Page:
Considering the mentioned recent studies and parameters to be considered in appliance of SAR images for earthquake’s impact assessment, the area of interest in this study is free of heavy vegetation, and the coherence maps were used to minimize the atmosphere effect. In this paper, we present the usage of multiple SAR satellite images acquired in the period before and after the earthquake, in order to map the ground deformation and displacement caused by the earthquake of magnitude Mw = 6.2. The output of SAR interferometry is LOS displacement that can be converted to vertical and west-east displacement, estimating the ground displacement. Therefore, we have analyzed SAR and GNSS data and compared them to geological data, confirming the existence of two main faults over the affected area and deriving the estimation of surface deformation of the surrounding area.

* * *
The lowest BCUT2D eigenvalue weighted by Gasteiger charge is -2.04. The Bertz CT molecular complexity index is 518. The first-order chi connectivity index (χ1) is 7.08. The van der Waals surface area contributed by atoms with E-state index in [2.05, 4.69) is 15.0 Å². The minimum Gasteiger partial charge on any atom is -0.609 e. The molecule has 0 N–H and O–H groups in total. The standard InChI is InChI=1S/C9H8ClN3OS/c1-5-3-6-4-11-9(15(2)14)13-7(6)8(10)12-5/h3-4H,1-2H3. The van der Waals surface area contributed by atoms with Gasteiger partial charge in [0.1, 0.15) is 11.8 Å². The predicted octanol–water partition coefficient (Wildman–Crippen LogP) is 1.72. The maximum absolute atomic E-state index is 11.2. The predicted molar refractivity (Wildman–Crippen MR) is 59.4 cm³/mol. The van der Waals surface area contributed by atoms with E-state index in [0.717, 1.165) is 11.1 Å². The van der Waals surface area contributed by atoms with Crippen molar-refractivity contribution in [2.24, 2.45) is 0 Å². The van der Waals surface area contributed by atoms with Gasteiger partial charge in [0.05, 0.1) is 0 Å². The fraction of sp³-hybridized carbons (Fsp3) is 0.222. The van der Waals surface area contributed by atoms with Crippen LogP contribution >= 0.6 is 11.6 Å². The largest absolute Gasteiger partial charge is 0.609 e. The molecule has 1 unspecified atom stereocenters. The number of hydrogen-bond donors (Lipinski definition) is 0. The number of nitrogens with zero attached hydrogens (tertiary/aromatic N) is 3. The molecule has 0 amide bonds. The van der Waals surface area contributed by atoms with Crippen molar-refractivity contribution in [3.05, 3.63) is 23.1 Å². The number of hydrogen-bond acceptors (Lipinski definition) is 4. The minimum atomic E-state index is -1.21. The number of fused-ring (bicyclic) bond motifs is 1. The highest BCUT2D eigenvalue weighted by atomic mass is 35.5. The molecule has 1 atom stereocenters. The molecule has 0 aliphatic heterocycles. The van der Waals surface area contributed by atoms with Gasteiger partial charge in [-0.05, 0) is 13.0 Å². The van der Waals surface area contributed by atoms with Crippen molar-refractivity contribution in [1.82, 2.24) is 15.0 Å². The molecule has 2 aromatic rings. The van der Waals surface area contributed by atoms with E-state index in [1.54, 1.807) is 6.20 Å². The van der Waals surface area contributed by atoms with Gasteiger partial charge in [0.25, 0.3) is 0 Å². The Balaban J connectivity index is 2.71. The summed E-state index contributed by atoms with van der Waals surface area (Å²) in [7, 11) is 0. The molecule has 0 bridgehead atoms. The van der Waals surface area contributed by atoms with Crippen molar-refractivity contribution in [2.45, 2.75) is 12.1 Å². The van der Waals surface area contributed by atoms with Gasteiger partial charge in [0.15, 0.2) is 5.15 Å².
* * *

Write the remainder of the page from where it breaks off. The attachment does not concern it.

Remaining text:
2. Geodynamic Framework

The Republic of Croatia is a member country of the European Union situated in the southern part of Europe, on the eastern coast of the Adriatic Sea. As for its location, the country lies in a very seismically active area due to continuous movement of the Adriatic litospheric microplate to the North [29]. Although Croatia comprises five different tectonic settings: the Pannonian Basin, the Eastern Alps, the Dinarides, the transition zone between the Dinarides and the Adriatic plate, and the Adriatic micro plate itself [30], it has been divided in 17 seismic zones for a detailed assessment of the seismic hazard [31], shown in Figure 1. Additionally, the faults across Croatia, derived from the European Database of Seismogenic Faults (EDSF), model FSBG V6.1 [32], are presented in the Figure 1. Seismicity source in Croatia is mainly twofold: On its coastal side, the country lies on the border of Micro Adriatic tectonic plate [33] and the mountainous chain of the Dinarides which collide [34,35] while on the inland country side, the active faults cross over the middle part of the country and belong to the Pannonian Basin fault zone.